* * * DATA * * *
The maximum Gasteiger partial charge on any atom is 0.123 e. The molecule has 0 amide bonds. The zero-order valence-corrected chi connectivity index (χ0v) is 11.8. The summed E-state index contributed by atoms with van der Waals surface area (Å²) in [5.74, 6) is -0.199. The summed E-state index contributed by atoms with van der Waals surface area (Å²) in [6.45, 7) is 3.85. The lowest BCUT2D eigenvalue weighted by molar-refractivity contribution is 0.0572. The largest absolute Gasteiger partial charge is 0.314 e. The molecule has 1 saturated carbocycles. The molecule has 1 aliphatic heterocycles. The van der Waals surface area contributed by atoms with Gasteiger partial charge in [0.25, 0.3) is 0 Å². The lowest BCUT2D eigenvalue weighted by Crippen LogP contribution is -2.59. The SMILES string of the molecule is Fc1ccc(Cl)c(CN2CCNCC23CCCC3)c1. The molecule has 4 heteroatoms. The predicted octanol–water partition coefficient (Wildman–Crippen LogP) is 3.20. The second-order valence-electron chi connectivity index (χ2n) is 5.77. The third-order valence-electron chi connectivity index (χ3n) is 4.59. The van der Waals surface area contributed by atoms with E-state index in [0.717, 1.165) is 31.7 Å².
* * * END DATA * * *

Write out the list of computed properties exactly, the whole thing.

The maximum Gasteiger partial charge on any atom is 0.123 e. The molecule has 0 amide bonds. The zero-order valence-corrected chi connectivity index (χ0v) is 11.8. The summed E-state index contributed by atoms with van der Waals surface area (Å²) in [5.74, 6) is -0.199. The summed E-state index contributed by atoms with van der Waals surface area (Å²) in [6.45, 7) is 3.85. The lowest BCUT2D eigenvalue weighted by molar-refractivity contribution is 0.0572. The largest absolute Gasteiger partial charge is 0.314 e. The molecule has 1 saturated carbocycles. The molecule has 1 aliphatic heterocycles. The van der Waals surface area contributed by atoms with Gasteiger partial charge in [0.25, 0.3) is 0 Å². The lowest BCUT2D eigenvalue weighted by Crippen LogP contribution is -2.59. The SMILES string of the molecule is Fc1ccc(Cl)c(CN2CCNCC23CCCC3)c1. The molecule has 4 heteroatoms. The predicted octanol–water partition coefficient (Wildman–Crippen LogP) is 3.20. The second-order valence-electron chi connectivity index (χ2n) is 5.77. The third-order valence-electron chi connectivity index (χ3n) is 4.59. The van der Waals surface area contributed by atoms with E-state index in [0.717, 1.165) is 31.7 Å².